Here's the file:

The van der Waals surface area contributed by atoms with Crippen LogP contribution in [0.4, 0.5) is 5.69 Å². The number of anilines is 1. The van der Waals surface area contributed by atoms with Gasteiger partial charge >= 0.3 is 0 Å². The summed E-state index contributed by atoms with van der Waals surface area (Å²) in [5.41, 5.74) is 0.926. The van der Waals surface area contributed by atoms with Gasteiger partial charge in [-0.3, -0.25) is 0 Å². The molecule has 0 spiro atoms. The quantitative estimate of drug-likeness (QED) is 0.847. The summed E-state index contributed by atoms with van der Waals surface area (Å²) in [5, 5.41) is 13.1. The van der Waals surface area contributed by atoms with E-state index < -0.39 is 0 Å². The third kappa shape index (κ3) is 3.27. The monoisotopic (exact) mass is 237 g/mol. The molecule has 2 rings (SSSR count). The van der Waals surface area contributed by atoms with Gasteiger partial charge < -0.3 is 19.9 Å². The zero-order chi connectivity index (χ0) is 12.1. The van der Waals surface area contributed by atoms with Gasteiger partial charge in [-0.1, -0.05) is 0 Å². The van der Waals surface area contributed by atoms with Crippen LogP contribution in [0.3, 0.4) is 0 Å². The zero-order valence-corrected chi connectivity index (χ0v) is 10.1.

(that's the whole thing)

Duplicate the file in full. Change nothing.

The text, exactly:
The van der Waals surface area contributed by atoms with Crippen LogP contribution in [0.4, 0.5) is 5.69 Å². The number of anilines is 1. The van der Waals surface area contributed by atoms with Gasteiger partial charge >= 0.3 is 0 Å². The summed E-state index contributed by atoms with van der Waals surface area (Å²) in [5.41, 5.74) is 0.926. The van der Waals surface area contributed by atoms with Gasteiger partial charge in [-0.3, -0.25) is 0 Å². The molecule has 0 spiro atoms. The quantitative estimate of drug-likeness (QED) is 0.847. The summed E-state index contributed by atoms with van der Waals surface area (Å²) in [5, 5.41) is 13.1. The van der Waals surface area contributed by atoms with E-state index < -0.39 is 0 Å². The third kappa shape index (κ3) is 3.27. The monoisotopic (exact) mass is 237 g/mol. The molecule has 2 rings (SSSR count). The van der Waals surface area contributed by atoms with Gasteiger partial charge < -0.3 is 19.9 Å². The zero-order chi connectivity index (χ0) is 12.1. The van der Waals surface area contributed by atoms with Gasteiger partial charge in [-0.1, -0.05) is 0 Å². The van der Waals surface area contributed by atoms with Crippen LogP contribution in [0.3, 0.4) is 0 Å². The zero-order valence-corrected chi connectivity index (χ0v) is 10.1.